New deal afoot for Softspikes, MacNeill Shoes: Marriage of two companies will give one improved manufacturing and the other better marketing of nonmetal cleats.

Sporting goods

September 03, 1997|By Eleanor Yang | Eleanor Yang,SUN STAFF

Chalk up another birdie of a deal for Rockville-based Softspikes Inc., the pioneer maker of replaceable nonmetal golf cleats. Last month, the company signed a joint operating agreement with MacNeill Engineering Worldwide, a Marlborough, Mass.-based manufacturer of cleats for soccer, football, baseball and golf shoes.

Starting Oct. 1, MacNeill will take over Softspikes' manufacturing, and Softspikes will take charge of MacNeill's marketing and sales.

After nearly a year of negotiating, the two privately held companies signed a 10-year deal in which they won't exchange any money.

"It all works out, in terms of the economics," said Jon Hyman, Softspikes' chief executive officer. "The more product I sell, the more he produces, the more money he makes. He has a vested interest in my success."

It's the most recent business move for the 4-year-old Softspikes, which produces the polyurethane cleats that resemble mushrooms -- one-half-inch high with three-quarter-inch diameter domes, each topped with eight to 12 nobs.

Since the product was invented in fall 1991, Softspikes owners Bill Ward and Myron Gerber boast, more than 2,200 golf courses -- nearly 15 percent of the 15,000 courses nationwide -- have banned metal spikes from their courses.

Much of that is because the plastic cleats translate into lower maintenance costs for golf courses, as well as comfort and smoother putting greens. The U.S. Golf Association estimated in 1994 that metal spikes caused $40 million in damages to golf courses around the country. And golfers attest to the advantages of having lighter shoes and fewer holes and dirt clumps on putting greens.

"I have been pleased," said Curtis Mabry, golf professional at Green Spring Valley Hunt Club in Owings Mills, who has been wearing Softspikes cleats for a year. "I've never slipped, and the shoes are lighter and more comfortable."

Ward and Gerber persuaded golf professionals like Mabry to try out their product by providing sales incentives, such as offering them complimentary cleats.

"We would tell different clubs that we'd provide them with free spikes if they could show us the letter they sent to members telling them they were banning metal spikes," said Gerber, 70, of Bethesda.

Doug Petersan, head professional at Baltimore Country Club, said he recalls Softspikes salesmen calling him for three years, providing him with lists of other clubs that had offered Softspikes and banned metal spikes from their courses.

Having built its credibility by persuading superintendents and golf professionals to try the plastic cleats, the 47-employee company now is focusing more on public golf courses, which make up the largest portion of the nation's courses. Kelly Elbin, vice president of marketing, said the company also is pursuing ++ resort courses and celebrity golfer endorsements.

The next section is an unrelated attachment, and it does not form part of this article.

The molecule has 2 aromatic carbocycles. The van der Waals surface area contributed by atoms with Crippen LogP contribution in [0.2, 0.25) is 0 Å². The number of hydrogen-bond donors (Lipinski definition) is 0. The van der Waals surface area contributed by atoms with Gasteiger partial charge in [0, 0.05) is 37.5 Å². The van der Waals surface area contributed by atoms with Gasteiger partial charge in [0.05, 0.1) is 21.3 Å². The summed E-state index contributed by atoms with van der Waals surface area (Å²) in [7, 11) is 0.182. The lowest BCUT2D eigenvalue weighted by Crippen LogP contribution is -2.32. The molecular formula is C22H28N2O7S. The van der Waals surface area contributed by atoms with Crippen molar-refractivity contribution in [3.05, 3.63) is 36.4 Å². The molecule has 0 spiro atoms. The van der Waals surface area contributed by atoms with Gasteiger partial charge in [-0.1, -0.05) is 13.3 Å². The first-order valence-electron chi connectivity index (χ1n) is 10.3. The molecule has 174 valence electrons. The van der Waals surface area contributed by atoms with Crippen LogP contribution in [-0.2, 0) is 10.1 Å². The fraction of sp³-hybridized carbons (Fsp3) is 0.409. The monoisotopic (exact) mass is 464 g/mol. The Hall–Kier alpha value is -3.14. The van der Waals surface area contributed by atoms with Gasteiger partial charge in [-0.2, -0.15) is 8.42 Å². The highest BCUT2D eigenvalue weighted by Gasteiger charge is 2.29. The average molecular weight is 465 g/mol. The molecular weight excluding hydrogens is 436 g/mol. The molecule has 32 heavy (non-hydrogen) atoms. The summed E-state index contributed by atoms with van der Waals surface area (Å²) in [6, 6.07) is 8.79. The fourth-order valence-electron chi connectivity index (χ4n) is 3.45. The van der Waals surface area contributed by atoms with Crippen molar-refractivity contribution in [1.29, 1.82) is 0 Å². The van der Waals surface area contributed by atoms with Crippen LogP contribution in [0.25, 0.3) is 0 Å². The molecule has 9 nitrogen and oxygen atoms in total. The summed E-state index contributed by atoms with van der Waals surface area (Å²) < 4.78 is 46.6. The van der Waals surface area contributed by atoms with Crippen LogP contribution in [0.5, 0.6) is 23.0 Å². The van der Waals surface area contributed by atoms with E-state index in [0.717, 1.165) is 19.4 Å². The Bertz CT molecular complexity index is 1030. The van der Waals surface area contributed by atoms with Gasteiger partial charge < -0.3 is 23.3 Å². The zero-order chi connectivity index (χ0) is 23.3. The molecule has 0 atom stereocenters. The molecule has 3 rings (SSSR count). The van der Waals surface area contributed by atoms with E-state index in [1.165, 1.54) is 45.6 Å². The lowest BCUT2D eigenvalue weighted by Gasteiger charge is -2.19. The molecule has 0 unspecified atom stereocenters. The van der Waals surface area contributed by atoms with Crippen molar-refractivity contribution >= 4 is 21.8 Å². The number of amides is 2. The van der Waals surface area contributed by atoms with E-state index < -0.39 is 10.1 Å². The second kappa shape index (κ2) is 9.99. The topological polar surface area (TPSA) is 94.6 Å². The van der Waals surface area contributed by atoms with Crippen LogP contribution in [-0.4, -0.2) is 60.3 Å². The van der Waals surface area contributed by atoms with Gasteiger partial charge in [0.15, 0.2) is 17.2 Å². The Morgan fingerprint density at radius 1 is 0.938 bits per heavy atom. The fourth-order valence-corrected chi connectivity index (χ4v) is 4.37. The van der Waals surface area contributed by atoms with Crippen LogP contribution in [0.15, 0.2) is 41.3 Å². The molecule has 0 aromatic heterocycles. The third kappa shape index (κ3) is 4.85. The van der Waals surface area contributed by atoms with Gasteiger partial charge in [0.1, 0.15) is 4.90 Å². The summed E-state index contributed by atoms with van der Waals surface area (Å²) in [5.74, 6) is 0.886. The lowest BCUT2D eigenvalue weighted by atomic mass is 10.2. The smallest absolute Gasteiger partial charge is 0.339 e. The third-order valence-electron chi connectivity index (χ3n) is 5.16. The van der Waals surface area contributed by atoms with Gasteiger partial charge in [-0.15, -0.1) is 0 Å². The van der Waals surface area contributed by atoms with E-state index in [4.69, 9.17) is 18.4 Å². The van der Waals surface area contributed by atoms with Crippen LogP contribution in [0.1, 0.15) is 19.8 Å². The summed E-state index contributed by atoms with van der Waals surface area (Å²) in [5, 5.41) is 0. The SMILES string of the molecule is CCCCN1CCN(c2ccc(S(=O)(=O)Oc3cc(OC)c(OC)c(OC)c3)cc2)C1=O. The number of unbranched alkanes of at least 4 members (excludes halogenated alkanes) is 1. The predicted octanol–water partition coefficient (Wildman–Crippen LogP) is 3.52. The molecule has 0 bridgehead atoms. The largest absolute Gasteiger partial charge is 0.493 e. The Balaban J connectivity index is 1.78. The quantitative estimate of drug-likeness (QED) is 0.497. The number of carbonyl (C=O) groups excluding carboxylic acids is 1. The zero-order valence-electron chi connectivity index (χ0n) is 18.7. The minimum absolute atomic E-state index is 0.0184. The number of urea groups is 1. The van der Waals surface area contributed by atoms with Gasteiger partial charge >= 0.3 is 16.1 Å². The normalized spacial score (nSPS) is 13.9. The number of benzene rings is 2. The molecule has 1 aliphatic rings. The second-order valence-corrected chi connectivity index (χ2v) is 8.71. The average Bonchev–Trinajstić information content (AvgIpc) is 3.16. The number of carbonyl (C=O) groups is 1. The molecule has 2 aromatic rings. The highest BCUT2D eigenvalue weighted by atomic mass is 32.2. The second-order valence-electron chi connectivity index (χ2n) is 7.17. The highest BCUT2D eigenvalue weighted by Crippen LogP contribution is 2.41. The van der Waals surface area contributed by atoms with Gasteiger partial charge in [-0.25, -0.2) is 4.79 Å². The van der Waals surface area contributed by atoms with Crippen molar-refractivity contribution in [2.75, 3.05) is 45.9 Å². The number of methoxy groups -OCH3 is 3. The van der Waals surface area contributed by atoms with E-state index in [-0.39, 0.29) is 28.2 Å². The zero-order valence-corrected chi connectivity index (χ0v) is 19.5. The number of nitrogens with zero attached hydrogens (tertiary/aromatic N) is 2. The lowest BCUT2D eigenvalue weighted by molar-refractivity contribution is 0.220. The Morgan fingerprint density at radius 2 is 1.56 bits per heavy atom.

These strategies have helped the company attain what Hyman said is between 70 and 80 percent of the market share. But being the pioneer has brought challenges.

Hyman said he has to make a special point to call his product "alternative golf cleats," instead of "soft spikes," to avoid confusion between the company name and the generic name of the product.

"When you say 'spikes,' people actually think metal," Hyman said. "So we need to tell people it's not a spike."

Hyman said the company has also had its share of patent issues. Although it has 10 patents and 19 more pending, the company still has to fend off copycats.

He said the company is suing two sports apparel makers -- Etonic Inc., a subsidiary of Swedish company Proventus AB, and Trisport Ltd., of England. Hyman said Softspikes settled recently HTC with another manufacturer, Bite LLC, of Redmond, Wash., over image and function issues.

Still, those are small handicaps to overcome for a company that this year plans to triple last year's gross revenue.

And the joint forces of Soft-spikes' three subcontracted plants in Idaho, along with MacNeill's two plants in Massachusetts and New Hampshire, will mean the capability to swing out 3.5 million plastic cleats each day.

That's a far cry from Ernie Deacon's idea in 1991 to develop some kind of winter cleats that wouldn't damage the frozen roots of the turf at the Boise, Idaho, course he manages, Warm Springs Golf Course. Deacon asked Boise inventor Faris McMullin to work on the idea.

"We had to provide a traction surface that was nonpenetrating, so I knew it had to be short," McMullin said. "But in order for it to provide enough traction, it had to have multiple protractions."

Two weeks later, McMullin -- who is now Softspikes' senior vice president and technical director -- gave Deacon a prototype of the original swirled cleat. Initially, the two men thought the cleats would be used only on Deacon's course. McMullin, who projected total production at only a few million cleats, was hesitant to take on the project, but figured it was a business arrangement.

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